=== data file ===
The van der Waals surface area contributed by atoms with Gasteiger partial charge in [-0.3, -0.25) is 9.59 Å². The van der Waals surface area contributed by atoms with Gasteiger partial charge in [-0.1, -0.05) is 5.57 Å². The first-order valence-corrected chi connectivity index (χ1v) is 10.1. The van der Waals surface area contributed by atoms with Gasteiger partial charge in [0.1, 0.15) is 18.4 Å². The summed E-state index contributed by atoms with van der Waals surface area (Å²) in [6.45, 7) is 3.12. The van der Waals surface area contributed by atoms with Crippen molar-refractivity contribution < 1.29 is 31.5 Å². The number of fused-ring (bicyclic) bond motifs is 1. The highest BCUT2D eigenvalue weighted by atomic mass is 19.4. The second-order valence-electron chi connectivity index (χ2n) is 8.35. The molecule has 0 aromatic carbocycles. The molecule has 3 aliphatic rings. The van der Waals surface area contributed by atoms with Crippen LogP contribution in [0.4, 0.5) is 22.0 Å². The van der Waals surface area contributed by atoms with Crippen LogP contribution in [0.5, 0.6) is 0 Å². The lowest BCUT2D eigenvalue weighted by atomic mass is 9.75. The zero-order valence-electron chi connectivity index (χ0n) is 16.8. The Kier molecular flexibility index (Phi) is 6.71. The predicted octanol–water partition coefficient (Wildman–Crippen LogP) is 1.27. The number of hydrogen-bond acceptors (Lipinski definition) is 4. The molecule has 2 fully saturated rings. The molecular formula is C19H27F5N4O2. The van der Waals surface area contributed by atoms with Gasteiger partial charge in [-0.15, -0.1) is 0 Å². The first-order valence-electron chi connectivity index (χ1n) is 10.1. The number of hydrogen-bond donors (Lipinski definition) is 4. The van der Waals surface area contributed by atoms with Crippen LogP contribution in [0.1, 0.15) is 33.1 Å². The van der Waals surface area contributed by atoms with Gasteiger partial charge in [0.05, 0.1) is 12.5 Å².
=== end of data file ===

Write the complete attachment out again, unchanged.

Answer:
The van der Waals surface area contributed by atoms with Gasteiger partial charge in [-0.3, -0.25) is 9.59 Å². The van der Waals surface area contributed by atoms with Gasteiger partial charge in [-0.1, -0.05) is 5.57 Å². The first-order valence-corrected chi connectivity index (χ1v) is 10.1. The van der Waals surface area contributed by atoms with Gasteiger partial charge in [0.1, 0.15) is 18.4 Å². The summed E-state index contributed by atoms with van der Waals surface area (Å²) in [6.45, 7) is 3.12. The van der Waals surface area contributed by atoms with Crippen molar-refractivity contribution < 1.29 is 31.5 Å². The number of fused-ring (bicyclic) bond motifs is 1. The highest BCUT2D eigenvalue weighted by atomic mass is 19.4. The second-order valence-electron chi connectivity index (χ2n) is 8.35. The molecule has 0 aromatic carbocycles. The molecule has 3 aliphatic rings. The van der Waals surface area contributed by atoms with Crippen LogP contribution in [0.4, 0.5) is 22.0 Å². The van der Waals surface area contributed by atoms with Crippen LogP contribution in [0.5, 0.6) is 0 Å². The lowest BCUT2D eigenvalue weighted by atomic mass is 9.75. The zero-order valence-electron chi connectivity index (χ0n) is 16.8. The Kier molecular flexibility index (Phi) is 6.71. The predicted octanol–water partition coefficient (Wildman–Crippen LogP) is 1.27. The number of hydrogen-bond acceptors (Lipinski definition) is 4. The molecule has 2 fully saturated rings. The molecular formula is C19H27F5N4O2. The van der Waals surface area contributed by atoms with Gasteiger partial charge in [-0.15, -0.1) is 0 Å². The first-order valence-electron chi connectivity index (χ1n) is 10.1. The number of hydrogen-bond donors (Lipinski definition) is 4. The van der Waals surface area contributed by atoms with Crippen LogP contribution in [0.1, 0.15) is 33.1 Å². The van der Waals surface area contributed by atoms with Gasteiger partial charge in [0.05, 0.1) is 12.5 Å².